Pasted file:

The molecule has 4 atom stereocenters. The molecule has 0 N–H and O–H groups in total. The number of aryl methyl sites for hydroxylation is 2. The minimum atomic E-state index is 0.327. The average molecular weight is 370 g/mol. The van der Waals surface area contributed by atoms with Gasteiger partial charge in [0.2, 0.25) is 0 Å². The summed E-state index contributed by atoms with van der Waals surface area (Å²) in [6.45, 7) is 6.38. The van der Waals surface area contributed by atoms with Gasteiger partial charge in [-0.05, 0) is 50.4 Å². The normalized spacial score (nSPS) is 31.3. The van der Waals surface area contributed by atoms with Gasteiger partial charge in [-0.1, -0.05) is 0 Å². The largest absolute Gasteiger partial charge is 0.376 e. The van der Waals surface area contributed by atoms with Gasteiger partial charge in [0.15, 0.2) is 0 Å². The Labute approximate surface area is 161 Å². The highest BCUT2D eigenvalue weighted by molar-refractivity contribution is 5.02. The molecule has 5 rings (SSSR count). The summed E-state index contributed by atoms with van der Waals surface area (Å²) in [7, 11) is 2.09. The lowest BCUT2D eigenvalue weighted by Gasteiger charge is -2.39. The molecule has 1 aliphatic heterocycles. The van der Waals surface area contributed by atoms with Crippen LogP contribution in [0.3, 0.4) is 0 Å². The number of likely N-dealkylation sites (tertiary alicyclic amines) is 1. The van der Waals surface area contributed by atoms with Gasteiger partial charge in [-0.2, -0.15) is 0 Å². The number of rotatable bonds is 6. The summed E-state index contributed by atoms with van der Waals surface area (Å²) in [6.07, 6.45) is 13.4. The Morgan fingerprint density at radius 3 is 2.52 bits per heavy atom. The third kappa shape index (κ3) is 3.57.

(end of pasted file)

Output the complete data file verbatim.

The molecule has 4 atom stereocenters. The molecule has 0 N–H and O–H groups in total. The number of aryl methyl sites for hydroxylation is 2. The minimum atomic E-state index is 0.327. The average molecular weight is 370 g/mol. The van der Waals surface area contributed by atoms with Gasteiger partial charge in [0.2, 0.25) is 0 Å². The summed E-state index contributed by atoms with van der Waals surface area (Å²) in [6.45, 7) is 6.38. The van der Waals surface area contributed by atoms with Gasteiger partial charge in [-0.05, 0) is 50.4 Å². The normalized spacial score (nSPS) is 31.3. The van der Waals surface area contributed by atoms with Gasteiger partial charge in [-0.1, -0.05) is 0 Å². The largest absolute Gasteiger partial charge is 0.376 e. The van der Waals surface area contributed by atoms with Gasteiger partial charge in [0.15, 0.2) is 0 Å². The Labute approximate surface area is 161 Å². The highest BCUT2D eigenvalue weighted by molar-refractivity contribution is 5.02. The molecule has 5 rings (SSSR count). The summed E-state index contributed by atoms with van der Waals surface area (Å²) in [7, 11) is 2.09. The lowest BCUT2D eigenvalue weighted by Gasteiger charge is -2.39. The molecule has 1 aliphatic heterocycles. The van der Waals surface area contributed by atoms with Crippen LogP contribution in [0.3, 0.4) is 0 Å². The number of likely N-dealkylation sites (tertiary alicyclic amines) is 1. The van der Waals surface area contributed by atoms with Gasteiger partial charge in [-0.2, -0.15) is 0 Å². The number of rotatable bonds is 6. The summed E-state index contributed by atoms with van der Waals surface area (Å²) in [6.07, 6.45) is 13.4. The Morgan fingerprint density at radius 3 is 2.52 bits per heavy atom. The third kappa shape index (κ3) is 3.57.